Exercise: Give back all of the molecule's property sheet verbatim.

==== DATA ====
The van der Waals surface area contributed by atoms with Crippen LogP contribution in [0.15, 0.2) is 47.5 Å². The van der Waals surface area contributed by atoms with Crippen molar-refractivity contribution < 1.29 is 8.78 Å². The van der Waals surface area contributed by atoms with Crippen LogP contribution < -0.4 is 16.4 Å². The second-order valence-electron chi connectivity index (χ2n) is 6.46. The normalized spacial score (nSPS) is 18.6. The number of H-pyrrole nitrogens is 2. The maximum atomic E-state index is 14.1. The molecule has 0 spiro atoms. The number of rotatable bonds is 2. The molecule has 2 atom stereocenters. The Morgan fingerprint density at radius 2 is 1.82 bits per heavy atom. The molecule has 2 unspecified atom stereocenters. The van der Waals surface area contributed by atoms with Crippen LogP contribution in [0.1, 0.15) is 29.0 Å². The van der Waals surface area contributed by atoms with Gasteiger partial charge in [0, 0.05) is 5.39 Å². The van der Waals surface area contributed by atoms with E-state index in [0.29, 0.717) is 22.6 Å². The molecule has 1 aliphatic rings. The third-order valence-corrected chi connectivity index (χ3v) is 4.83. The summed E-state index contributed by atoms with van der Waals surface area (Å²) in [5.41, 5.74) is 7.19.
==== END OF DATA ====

The van der Waals surface area contributed by atoms with Crippen LogP contribution in [0.15, 0.2) is 47.5 Å². The van der Waals surface area contributed by atoms with Crippen molar-refractivity contribution < 1.29 is 8.78 Å². The van der Waals surface area contributed by atoms with Crippen LogP contribution < -0.4 is 16.4 Å². The second-order valence-electron chi connectivity index (χ2n) is 6.46. The normalized spacial score (nSPS) is 18.6. The number of H-pyrrole nitrogens is 2. The maximum atomic E-state index is 14.1. The molecule has 0 spiro atoms. The number of rotatable bonds is 2. The molecule has 2 atom stereocenters. The Morgan fingerprint density at radius 2 is 1.82 bits per heavy atom. The molecule has 2 unspecified atom stereocenters. The van der Waals surface area contributed by atoms with Crippen LogP contribution in [0.1, 0.15) is 29.0 Å². The van der Waals surface area contributed by atoms with Gasteiger partial charge in [0, 0.05) is 5.39 Å². The van der Waals surface area contributed by atoms with E-state index in [0.29, 0.717) is 22.6 Å². The molecule has 1 aliphatic rings. The third-order valence-corrected chi connectivity index (χ3v) is 4.83. The summed E-state index contributed by atoms with van der Waals surface area (Å²) in [5.41, 5.74) is 7.19.